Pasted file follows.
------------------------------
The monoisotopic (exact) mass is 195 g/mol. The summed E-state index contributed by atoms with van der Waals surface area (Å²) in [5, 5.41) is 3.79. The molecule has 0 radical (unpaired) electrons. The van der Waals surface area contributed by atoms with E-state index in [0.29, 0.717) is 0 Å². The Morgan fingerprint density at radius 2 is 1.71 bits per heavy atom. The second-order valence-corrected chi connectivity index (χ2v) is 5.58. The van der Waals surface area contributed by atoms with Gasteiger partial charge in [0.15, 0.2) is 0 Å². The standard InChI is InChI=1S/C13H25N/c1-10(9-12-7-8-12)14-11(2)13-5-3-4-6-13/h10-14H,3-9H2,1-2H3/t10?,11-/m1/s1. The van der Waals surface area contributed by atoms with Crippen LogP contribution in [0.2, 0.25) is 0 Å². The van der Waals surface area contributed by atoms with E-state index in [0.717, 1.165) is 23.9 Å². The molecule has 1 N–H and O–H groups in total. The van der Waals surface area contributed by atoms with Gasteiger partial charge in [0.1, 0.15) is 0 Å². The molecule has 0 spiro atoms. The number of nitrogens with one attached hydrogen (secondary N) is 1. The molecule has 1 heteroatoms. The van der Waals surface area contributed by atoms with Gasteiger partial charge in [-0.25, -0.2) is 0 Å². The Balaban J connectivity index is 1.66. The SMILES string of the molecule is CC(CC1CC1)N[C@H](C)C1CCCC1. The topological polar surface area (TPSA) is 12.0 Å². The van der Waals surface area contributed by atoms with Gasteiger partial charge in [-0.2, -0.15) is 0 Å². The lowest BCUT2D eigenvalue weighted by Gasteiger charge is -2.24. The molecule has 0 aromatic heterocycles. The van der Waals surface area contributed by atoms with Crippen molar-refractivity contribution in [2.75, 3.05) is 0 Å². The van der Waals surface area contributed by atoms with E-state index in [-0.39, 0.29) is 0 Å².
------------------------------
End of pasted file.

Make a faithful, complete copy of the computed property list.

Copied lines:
The monoisotopic (exact) mass is 195 g/mol. The summed E-state index contributed by atoms with van der Waals surface area (Å²) in [5, 5.41) is 3.79. The molecule has 0 radical (unpaired) electrons. The van der Waals surface area contributed by atoms with E-state index in [0.29, 0.717) is 0 Å². The Morgan fingerprint density at radius 2 is 1.71 bits per heavy atom. The second-order valence-corrected chi connectivity index (χ2v) is 5.58. The van der Waals surface area contributed by atoms with Gasteiger partial charge in [0.15, 0.2) is 0 Å². The standard InChI is InChI=1S/C13H25N/c1-10(9-12-7-8-12)14-11(2)13-5-3-4-6-13/h10-14H,3-9H2,1-2H3/t10?,11-/m1/s1. The van der Waals surface area contributed by atoms with Crippen LogP contribution in [0.2, 0.25) is 0 Å². The van der Waals surface area contributed by atoms with E-state index in [0.717, 1.165) is 23.9 Å². The molecule has 1 N–H and O–H groups in total. The van der Waals surface area contributed by atoms with Gasteiger partial charge in [0.1, 0.15) is 0 Å². The molecule has 0 spiro atoms. The number of nitrogens with one attached hydrogen (secondary N) is 1. The molecule has 1 heteroatoms. The van der Waals surface area contributed by atoms with Gasteiger partial charge in [-0.25, -0.2) is 0 Å². The Balaban J connectivity index is 1.66. The SMILES string of the molecule is CC(CC1CC1)N[C@H](C)C1CCCC1. The topological polar surface area (TPSA) is 12.0 Å². The van der Waals surface area contributed by atoms with Gasteiger partial charge in [-0.2, -0.15) is 0 Å². The lowest BCUT2D eigenvalue weighted by Gasteiger charge is -2.24. The molecule has 0 aromatic heterocycles. The van der Waals surface area contributed by atoms with Crippen molar-refractivity contribution in [2.75, 3.05) is 0 Å². The van der Waals surface area contributed by atoms with E-state index in [-0.39, 0.29) is 0 Å².